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Develop a serious cybersecurity strategic plan that incorporates CCM

A company that’s been hacked is a less attractive acquisition target


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Robert R. Ackerman Jr.


Robert R. Ackerman Jr. is the founder and managing director of AllegisCyber, a venture capital firm specializing in cybersecurity, and the co-founder and executive at DataTribe, a cybersecurity startup foundry which focuses on launching startups based on cyber domain expertise from the intelligence community and national laboratories.

More posts from Robert R. Ackerman Jr.

It’s a new year and corporate concerns about cybersecurity risk are high. Which means top executives at Fortune 500 companies will do what they always do — spend big on security technology. Global cybersecurity spending is on a path to exceed $1 trillion cumulatively over the five-year period from 2017 to 2021, according to Cybersecurity Ventures.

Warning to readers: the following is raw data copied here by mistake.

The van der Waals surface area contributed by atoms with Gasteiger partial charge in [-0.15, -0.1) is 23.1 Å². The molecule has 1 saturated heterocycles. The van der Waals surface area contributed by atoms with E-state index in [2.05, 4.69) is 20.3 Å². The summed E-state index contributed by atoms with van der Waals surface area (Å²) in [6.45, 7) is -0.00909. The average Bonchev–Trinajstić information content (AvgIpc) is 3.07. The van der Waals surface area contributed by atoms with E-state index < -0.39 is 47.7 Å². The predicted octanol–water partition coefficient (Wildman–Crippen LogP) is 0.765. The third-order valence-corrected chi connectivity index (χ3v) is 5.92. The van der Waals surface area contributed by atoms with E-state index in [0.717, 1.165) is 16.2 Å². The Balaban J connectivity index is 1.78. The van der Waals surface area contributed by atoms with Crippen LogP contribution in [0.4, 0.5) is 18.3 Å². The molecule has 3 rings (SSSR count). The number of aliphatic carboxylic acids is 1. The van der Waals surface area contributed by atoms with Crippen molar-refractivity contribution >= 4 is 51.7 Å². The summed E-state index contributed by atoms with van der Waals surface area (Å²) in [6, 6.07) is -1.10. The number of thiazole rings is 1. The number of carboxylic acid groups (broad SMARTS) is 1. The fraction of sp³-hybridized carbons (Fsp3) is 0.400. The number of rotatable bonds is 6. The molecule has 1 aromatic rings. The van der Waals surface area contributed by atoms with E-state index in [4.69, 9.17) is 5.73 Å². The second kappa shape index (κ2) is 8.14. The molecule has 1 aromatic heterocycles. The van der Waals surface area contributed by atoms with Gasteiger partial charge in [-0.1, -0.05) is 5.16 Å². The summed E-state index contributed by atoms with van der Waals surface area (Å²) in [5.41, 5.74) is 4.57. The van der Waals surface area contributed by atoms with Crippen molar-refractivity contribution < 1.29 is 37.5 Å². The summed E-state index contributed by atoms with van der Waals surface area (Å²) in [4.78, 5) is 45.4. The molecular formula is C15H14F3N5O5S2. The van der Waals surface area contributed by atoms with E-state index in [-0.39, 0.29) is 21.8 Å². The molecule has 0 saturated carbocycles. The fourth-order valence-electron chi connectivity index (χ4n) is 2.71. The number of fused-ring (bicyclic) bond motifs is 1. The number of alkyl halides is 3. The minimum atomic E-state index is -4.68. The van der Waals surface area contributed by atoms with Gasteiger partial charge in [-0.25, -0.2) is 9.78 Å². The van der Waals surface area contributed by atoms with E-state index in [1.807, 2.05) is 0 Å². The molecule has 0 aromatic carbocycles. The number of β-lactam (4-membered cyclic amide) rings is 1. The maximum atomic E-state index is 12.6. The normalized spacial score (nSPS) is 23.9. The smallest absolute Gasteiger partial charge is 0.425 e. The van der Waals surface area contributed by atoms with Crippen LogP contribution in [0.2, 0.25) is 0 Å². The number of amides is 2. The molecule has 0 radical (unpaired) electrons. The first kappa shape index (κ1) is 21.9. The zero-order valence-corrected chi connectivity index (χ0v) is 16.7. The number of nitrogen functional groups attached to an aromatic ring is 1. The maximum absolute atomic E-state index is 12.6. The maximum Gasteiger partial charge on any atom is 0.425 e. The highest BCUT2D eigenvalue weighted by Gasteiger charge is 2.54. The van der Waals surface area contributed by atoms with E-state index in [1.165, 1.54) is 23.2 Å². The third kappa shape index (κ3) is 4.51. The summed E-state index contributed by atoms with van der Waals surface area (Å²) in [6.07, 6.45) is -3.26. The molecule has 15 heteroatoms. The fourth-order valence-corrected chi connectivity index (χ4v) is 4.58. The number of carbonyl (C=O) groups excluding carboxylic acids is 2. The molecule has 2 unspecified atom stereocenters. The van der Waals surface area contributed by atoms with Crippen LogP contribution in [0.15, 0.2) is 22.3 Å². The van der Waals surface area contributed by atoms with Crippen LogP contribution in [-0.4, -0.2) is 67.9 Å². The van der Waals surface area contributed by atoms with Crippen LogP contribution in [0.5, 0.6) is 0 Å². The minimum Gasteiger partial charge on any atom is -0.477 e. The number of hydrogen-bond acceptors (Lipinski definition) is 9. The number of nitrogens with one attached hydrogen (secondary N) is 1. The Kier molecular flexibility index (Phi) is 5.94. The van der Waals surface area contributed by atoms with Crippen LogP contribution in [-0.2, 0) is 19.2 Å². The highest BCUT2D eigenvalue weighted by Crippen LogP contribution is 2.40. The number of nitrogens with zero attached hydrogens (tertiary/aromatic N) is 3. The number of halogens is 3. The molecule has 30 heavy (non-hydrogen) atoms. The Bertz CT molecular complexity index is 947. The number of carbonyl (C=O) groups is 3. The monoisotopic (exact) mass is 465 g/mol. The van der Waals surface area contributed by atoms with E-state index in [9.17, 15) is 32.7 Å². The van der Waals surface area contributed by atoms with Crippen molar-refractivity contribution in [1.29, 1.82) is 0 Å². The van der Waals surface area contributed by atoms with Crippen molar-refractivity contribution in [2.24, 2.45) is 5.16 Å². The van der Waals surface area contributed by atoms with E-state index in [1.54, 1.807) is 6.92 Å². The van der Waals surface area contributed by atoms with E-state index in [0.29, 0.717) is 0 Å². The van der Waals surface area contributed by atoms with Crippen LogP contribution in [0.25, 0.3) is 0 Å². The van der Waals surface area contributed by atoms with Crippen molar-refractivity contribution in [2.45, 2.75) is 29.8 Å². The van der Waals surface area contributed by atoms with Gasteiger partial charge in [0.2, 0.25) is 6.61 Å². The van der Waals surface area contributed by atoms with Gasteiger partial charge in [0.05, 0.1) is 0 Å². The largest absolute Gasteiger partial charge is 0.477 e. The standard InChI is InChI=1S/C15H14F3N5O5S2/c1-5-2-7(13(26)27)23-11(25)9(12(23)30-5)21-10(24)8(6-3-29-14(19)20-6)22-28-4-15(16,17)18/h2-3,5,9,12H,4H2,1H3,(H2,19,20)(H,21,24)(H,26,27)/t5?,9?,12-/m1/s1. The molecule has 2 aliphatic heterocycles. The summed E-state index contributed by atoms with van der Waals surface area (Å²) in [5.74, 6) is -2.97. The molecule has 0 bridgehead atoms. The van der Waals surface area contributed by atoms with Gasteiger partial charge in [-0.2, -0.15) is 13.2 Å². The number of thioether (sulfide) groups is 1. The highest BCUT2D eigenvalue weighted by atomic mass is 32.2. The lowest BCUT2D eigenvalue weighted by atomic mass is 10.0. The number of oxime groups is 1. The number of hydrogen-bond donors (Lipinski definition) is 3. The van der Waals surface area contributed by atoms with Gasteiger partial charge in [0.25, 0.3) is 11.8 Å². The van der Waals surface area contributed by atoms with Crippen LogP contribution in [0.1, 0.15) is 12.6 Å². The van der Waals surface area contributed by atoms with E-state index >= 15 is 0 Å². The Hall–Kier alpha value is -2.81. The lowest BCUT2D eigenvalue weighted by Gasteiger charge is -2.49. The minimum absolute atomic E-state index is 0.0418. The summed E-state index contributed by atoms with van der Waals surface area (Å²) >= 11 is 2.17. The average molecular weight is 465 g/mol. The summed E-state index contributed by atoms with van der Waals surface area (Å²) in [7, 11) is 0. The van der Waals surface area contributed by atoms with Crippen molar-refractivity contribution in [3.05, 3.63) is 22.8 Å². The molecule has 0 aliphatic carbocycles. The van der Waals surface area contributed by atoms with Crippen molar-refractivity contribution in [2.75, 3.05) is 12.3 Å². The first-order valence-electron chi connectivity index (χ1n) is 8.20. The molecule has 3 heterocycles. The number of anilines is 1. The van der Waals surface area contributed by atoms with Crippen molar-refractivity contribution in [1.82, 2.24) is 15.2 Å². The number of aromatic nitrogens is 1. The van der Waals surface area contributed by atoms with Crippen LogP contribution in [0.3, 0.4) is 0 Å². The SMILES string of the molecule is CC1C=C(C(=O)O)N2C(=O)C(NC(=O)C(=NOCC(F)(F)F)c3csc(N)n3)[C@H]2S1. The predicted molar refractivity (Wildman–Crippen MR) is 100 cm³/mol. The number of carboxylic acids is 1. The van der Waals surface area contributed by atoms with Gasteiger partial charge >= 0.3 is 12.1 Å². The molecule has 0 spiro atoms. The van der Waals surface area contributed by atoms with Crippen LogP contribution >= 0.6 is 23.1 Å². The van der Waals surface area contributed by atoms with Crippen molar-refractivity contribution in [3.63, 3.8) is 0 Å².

But increasing budgets each year with little strategic forethought is a corporate failing. Further, the lack of proactive monitoring of cyber risk profile almost ensures gaps and vulnerabilities that will be exploited by hackers.

Corporations that don’t formulate a thorough cybersecurity plan and monitor its implementation will encounter more breaches and increasingly become mired in scuttled M&A opportunities. Market research firm Gartner says that 60% of organizations engaging in M&A activity are already weighing a target’s cybersecurity track record, posture and strategy as a key factor in their due diligence. A company that has been hacked is a less attractive acquisition target — hardly a minor point, given that M&A activity globally, led by the U.S., has set records in recent years and is widely expected to maintain or exceed this level going forward.